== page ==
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Archives for March 6, 2013

Local businesses on display at Saturday’s Expo & Home Show

WOONSOCKET – Thirty local businesses will be displaying their products and talking about their services during the first Buy Local Expo and Home Show this Saturday, March 9, at the Holiday Inn Express.

The businesses are all part of the Blackstone Valley Independent Business Alliance of nearly 150 members dedicated to promoting community-based entrepreneurship and sharing the word about “their importance to the local economy, culture and social fabric.”

The Holiday Inn is located at 194 Fortin Drive, off Route 122, near the Cumberland-Woonsocket line.

The show will run from 9 a.m. to 4 p.m.

Mike Cournoyer of Cumberland Landscaping is chairman of this expo and describes it as a family event – for both the businesses involved and consumers who attend.

“This is a real nice, nice group of people,” he says of the exhibitors.

“We all want the small businesses to succeed in our area,” he said. “They lend the personal touch. They’ll share information about how to manage projects, how to fix things, how to save money.

“Come and talk to us and we’ll give you ideas,” he urges.

He notes that the exhibitor list ranges from gift shops, a travel agent and TV store, to the more practical homeowner needs of insurance, lumber and flooring merchants.

There’s no admission charge to the expo but plan to fill out coupons for the raffles that will be offered throughout the day.

Breakfast and lunch will also be available, with the C’est Bon bakery of Woonsocket serving up coffee and pastries in the morning and the Patriot Diner, also of Woonsocket, handling lunch.

Entertainment will be provided by Rick’s Music of Cumberland.

And WNRI radio will be broadcasting from the expo all morning.

Exhibitors will include Cumberland Landscaping, The Valley Breeze, Pepin Lumber, Little General Store, Jr’s Driving School, Roland RV, Annie B’s, C’est Bon, The Tole Booth, Bellingham Electric, Sharon Gevin of Mary Kay, Northern Rhode Island Chamber of Commerce.

Also, T.H. Malloy Sons oil company, Blais Insurance, Rick’s Music, Elizabeth Shoppe, Countertops by Superior, Inferno Audio, Travel Advisors International, Fore Court, Patriot Computer, Patriot Diner, Ameri-Pooch.

Also, Pine Swamp Gifts, Taper Candles, The Woonsocket Call, P.T. Floor Covering, BM Printing, EZ Dump Truck Bodies, American Beauty Signworks, Above Beyond Tree Service.

BVIBA members are part of a nationwide movement to encourage consumers to keep their dollars in the local economy, rather than chain stores, to recycle “a much larger share of revenue back into the local economy, enriching the whole community.”

For more information about the organization, see the website at .

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Spring Cleaning Checklist Starts With Desert Living Home Show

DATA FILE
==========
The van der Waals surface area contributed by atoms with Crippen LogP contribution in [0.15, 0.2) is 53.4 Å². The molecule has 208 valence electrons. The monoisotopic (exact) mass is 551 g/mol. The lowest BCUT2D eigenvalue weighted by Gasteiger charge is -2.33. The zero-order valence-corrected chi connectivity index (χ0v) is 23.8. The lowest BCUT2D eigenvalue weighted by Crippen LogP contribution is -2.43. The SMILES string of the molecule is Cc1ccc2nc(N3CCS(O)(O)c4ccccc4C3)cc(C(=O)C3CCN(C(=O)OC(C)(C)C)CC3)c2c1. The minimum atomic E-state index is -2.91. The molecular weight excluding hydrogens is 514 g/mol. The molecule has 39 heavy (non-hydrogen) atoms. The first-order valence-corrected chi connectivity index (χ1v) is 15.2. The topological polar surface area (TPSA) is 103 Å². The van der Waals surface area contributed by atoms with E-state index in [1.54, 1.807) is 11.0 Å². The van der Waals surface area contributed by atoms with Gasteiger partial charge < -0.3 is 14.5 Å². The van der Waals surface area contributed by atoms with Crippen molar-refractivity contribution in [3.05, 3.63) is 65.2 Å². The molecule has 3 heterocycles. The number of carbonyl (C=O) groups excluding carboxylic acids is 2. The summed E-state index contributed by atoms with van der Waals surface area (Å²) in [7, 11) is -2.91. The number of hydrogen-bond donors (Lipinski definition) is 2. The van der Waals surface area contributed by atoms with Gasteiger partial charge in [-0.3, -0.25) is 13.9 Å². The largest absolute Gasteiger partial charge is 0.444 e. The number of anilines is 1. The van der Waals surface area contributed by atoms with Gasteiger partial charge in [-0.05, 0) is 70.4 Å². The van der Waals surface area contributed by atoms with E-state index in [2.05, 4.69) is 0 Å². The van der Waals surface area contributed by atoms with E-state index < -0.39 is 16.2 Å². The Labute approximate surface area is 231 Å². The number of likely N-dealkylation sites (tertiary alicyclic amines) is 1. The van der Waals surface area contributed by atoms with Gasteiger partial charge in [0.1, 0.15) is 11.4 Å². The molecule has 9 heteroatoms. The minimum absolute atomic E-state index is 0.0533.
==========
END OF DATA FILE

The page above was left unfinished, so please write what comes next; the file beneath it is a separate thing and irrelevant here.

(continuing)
See the latest trends, hear from the experts

The Desert Living Home Show runs March 8-10 at the Palm Springs Convention Center.

With spring cleaning season just around the corner, residents and visitors can work on their home projects and shop at the semi-annual Desert Living Home Show, scheduled March 8-10 at the Palm Springs Convention Center, 277 N. Avenida Caballeros.

The Desert Living Home Show offers the latest trends for in, on and around the home. Experts will provide tips on landscaping, decorating and remodeling for kitchens, baths, pools and spas. The show offers a broad mixture of windows, doors, antique treasures, collectibles and patio furniture. Altius Architecture will feature the “Mini Home of the Future” focusing on eco-friendly building ideas that meet style and functional appeal.

The Marketplace and Gift Pavilion will exhibit cooking gadgets, cleaning products, décor items and handmade treasures including art work. In addition, attendees can take part in complimentary home improvement seminars hosted by the Garrison Foothill Nursery, Cabinets by Kevin and the Desert Contractors Association, and how-to demonstrations throughout the weekend ranging from simple projects to major repairs.

There will be an $8,000 home improvement grand prize giveaway, with products contributed by Basalt Man, Cal Custom Hearth Home Products, Legacy Millworks, Outside/In, Padilla’s Patio Garden Décor, Palm Springs True Value, Ponderiffic Adventures, and The Fly High Helicopter Guy.

The Desert Living Home Show is open  from noon to 7 p.m. March 8,  10 a.m. to 7 p.m. March 9, and 10 a.m. to 6 p.m. March 10. Admission is $7 for adults, $5 for seniors (62 and older) and free to those under 18 with a paying adult and military with ID.

For more information, call (949) 361-9142.

Download a $2 Off admission pass at

This article appears in the ONLINE ONLY version of the March 2013 issue of Desert Guide

Did you like what you read here? Subscribe to Palm Springs Life »

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The flow of flowers

Highlands County’s new horticulture agent and Master Gardener coordinator David Austin doesn’t have 20 years of extension office experience under his belt. In fact, when he was hired on in November of 2012, it was his first foray into extension.